The goal isn’t to find out where Nephi landed his boat. If Christ wanted us to know, He could clearly have told us. Several times Nephite prophets saw things that they wanted to warn us about, but Christ either gave them Isaiah or just forbad them saying, “I will try the faith of my people.” Where is the reference to that scripture? (I’m not telling you, I’m not a scholar anymore, I don’t get paid enough, I do backlinks, I don’t do footnotes, go search it for yourself, Google it!)
But in spite of concerning trends, several times at both conferences I came to feel God’s spirit through a deeper understanding of the Book of Mormon, and I got some of what I sought. I guess you get what you look for, but I also got a good serving of disputation and contention too, which is sad. Aren’t we bigger than that? In 1 Corinthians 1, Paul asked, “Is Christ divided?” In verse 10, he said,
Now I beseech you, brethren, by the name of our Lord Jesus Christ, that ye all speak the same thing, and that there be no divisions among you; but that ye be perfectly joined together in the same mind and in the same judgment.
Interestingly among the presenters, all three days, Dr. Lynn Ridenhour, a Baptist minister, understood civility and unity the most. And believe it or not, he says he takes many of his opinions from the Book of Mormon and Joseph Smith himself! He told attendees he looked for the common good in all religions and said that Joseph Smith did the same when he said:
“If I esteem mankind to be in error, shall I bear them down? No. I will lift them up, and in their own way too, if I cannot persuade them my way is better; and I will not seek to compel any man to believe as I do, only by the force of reasoning, for truth will cut its own way.”
Truth will cut its own way. I like that.
Dr. Ridenhour then asked for an “Amen.” We gave it to him and a few hallelujahs too as he explained what he had learned from the man Joseph and the Book of Mormon. He said that Joseph was tolerant of all, that he loved his enemies (even when tarred and feathered), that he loved to play with children and was a real person who was born again. Of the book, he said that he read it cover to cover to find the “weird,” but instead found a witness for Christ, “believing from the very first page to the last.” He pointed out that Christ is the central figure of the Book and that while the New Testament mentions the Lord in every 1.7 verses, in the Book of Mormon that rate is 2.3, a full 25% more frequently than in the New Testament. He said that of all the 6,000 books he owns, “the Book of Mormon is the most nonsectarian, a book for every Catholic, for every Lutheran, for every Baptist, and even for every Jew!”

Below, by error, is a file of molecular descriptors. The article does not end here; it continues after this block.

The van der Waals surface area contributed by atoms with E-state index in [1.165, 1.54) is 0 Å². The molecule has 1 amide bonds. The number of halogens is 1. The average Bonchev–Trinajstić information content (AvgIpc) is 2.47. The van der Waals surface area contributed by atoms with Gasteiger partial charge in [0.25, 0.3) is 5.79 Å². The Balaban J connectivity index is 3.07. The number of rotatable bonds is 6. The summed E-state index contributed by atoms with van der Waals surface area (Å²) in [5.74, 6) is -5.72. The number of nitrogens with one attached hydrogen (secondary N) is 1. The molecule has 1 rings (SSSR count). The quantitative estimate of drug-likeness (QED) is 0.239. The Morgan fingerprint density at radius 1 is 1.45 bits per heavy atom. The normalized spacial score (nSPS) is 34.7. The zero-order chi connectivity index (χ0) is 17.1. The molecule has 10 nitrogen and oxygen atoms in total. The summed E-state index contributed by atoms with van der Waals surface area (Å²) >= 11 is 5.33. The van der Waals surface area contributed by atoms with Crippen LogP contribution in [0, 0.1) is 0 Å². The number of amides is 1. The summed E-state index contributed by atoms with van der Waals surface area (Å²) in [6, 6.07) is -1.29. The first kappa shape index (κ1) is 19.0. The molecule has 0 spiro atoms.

Very interesting that the best example of civility and unity I could find is a Baptist Minister who could teach us Mormons a few things from our founding prophet and our own book.
At both conferences, of course, I was looking for compelling content about Isaiah. I was rewarded with Robert Kay’s explanation of understanding Jewish writing and composition; with Avraham Gileadi’s end-time prophecies in Isaiah; and John Bytheway, the author of “Isaiah for Airheads”, who gave a fun and interesting treatment of soils in the New Testament and Isaiah.
By-the-way, is Isaiah for Airheads another way of saying Isaiah for Dummies? John said we could find his book at the local thrift store or Deseret Industries, I wish it were. It’s actually still one of the hottest sellers at Deseret Book, I’ve looked.
We made connections with all three speakers and will be inviting them to participate in our SearchIsaiah project. We are still trying to get Matt Roper and Paul Fields to get back with us about their amazing research on Stylometry, and we will update you when we do!
NOTE: I’m updating this article. In fact, I riled so many people, I’m starting a series pulling on this thread with a pair of pliers. Some like my thoughts, many don’t; I’m ok with that. My boss is getting asked who Pop Isaiah is, some think I should be fired. (So far he says he likes how I write, and I have a two-year contract.) I’m a bit crotchety, I write in the opinion column, and I hide behind a pen name like lots of you commenters do. I’m inviting you to share your best thinking, and be blunt, I will be. And I’m warning you, I tend to stoke the fire, it keeps me warm. – Pop
PS: I get asked a lot so here is a little more about the man they call Pop Isaiah…